Get it Together
March 27, 1790: The modern shoe lace along with holes in the shoe is perfected by Harvey Kennedy in England. A book published in 1913 claimed that Kennedy made over $2.5 million from his invention. But the patent he produced was not the first use of a lace to keep a shoe or boot in place. Archeological records are rare since shoes and laces would disintegrate over time. Shoes and laces date back to at least 3500 BC, a sample of which was found in a cave in 2008. These shoes are a one-piece hide place around the foot and tied together by a lace put through slots. The shoes worn by Otzi the Iceman date from 3300 BC.
More modern types of laces date from about the 12th century but these laces again passed through hooks or eyelets. The newest version also included the holes in the shoes to accommodate the laces and help keep the entire product in place. Native Americans also used laces to hold leather thongs in place or to secure moccasins and winter leggings in place. Laces have been made from a variety of different substances from strings of hemp to strips of bark or leather. Placing the hardened tip, or aglet, on the lace to keep it from fraying was a great invention and it made it easier to lace as well.
Today’s laces not only come in a variety of patterns and with a selection of possible aglets, but also in a variety of lengths. Having the right length shoelace or shoestring for the number of holes in the shoe will keep the lace from tripping the wearer. The number of standard holes in shoes/boots ranges from two to 16 and the length of shoelaces ranges between 45 and 200 centimeters or 17.7 to 78.7 inches. Even with the right length of lace, tying or knotting the lace is also important. The usual way to tie one’s shoes is with a simple bow knot. Also available are reef knots, granny knots (which is less secure) or a double slip knot. The finish of the lace itself will also either help or hinder the knot to stay in place.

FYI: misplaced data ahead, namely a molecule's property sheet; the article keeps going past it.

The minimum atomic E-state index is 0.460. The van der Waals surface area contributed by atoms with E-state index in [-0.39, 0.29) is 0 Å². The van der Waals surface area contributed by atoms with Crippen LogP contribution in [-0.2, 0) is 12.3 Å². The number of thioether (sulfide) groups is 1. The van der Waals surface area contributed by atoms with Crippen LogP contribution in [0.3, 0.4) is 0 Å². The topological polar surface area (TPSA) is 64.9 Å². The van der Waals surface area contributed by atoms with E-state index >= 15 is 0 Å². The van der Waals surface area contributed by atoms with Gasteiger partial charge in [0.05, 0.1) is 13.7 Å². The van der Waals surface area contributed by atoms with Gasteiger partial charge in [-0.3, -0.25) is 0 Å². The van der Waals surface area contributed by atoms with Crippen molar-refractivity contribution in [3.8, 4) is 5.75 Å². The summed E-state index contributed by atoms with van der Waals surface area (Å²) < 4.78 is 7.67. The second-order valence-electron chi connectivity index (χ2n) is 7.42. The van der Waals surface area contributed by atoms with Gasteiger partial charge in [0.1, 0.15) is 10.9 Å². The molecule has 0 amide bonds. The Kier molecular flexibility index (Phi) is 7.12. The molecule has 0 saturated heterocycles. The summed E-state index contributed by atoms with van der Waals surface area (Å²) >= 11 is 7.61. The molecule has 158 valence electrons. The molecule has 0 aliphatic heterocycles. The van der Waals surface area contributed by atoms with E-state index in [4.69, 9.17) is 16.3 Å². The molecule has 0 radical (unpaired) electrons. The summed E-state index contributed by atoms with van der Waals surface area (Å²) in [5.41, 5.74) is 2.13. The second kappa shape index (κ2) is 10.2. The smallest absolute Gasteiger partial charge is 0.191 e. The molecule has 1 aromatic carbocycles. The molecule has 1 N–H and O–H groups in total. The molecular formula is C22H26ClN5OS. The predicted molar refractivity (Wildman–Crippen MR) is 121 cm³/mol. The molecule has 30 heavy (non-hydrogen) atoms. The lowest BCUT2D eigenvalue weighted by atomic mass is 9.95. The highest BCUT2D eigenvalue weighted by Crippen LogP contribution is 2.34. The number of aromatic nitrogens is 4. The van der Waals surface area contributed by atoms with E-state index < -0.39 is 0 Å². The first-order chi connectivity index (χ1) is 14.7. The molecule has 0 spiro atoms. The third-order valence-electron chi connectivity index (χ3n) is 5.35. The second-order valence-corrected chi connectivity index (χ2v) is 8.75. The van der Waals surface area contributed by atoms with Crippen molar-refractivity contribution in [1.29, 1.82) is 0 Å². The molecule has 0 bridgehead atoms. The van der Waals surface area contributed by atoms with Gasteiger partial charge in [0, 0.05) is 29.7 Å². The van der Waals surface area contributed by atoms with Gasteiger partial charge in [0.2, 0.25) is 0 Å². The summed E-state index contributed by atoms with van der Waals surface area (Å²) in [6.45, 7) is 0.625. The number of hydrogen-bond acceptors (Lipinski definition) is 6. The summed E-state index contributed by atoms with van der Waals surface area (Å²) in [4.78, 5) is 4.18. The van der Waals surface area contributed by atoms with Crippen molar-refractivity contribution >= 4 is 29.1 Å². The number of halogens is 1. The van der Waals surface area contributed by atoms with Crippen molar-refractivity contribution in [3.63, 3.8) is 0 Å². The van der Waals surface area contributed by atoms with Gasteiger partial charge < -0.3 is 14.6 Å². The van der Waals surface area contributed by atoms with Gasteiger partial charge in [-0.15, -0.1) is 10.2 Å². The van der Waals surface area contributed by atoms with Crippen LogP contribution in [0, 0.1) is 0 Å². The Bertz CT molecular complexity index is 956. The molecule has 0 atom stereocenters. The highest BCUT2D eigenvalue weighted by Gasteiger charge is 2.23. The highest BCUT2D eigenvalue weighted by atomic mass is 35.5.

There are also a variety of way to lace the shoe or place the lace through the hooks, eyes, or holes in the shoe itself. The basic or standard way to lace a shoe is in a criss-cross pattern. This works well with athletic shoes but it isn’t as effective in leather Oxford shoes which need a more straight lacing to help bring the sides of the shoes together. Different lacing styles are used depending on the function of the shoes and what the wearer is hoping for. There are also a number of ways to create patterns from lacing shoes with different colors, textures, or patterns of laces. Usually these latter styles of lacing decrease the actual functionality or ease of use. After all this, one can still add accessories such as charms or use other items to help tighten the laces for the specific use or decorate the laces for a specific style.
You know you’re getting old when you stoop to tie your shoelaces and wonder what else you could do while you’re down there. – George Burns
I do have a blurred memory of sitting on the stairs and trying over and over again to tie one of my shoelaces, but that is all that comes back to me of school itself. – Roald Dahl
Kids can make fun of you for having the wrong shoelaces: that’s just kids. – Mark Ronson
Isn’t one of your first exercises in learning how to communicate to write a description of how to tie your shoelaces? The point being that it’s basically impossible to use text to show that. – Donald Norman
Also on this day: Long Distance Communication – In 1899, the first international radio communication occurred.
Tenerife Disaster – In 1977, the worst aviation disaster took place at Tenerife.
Earthquake – In 1964, Alaska was struck by a powerful earthquake.
Little Blue Pill – In 1998, Viagra was approved by the FDA.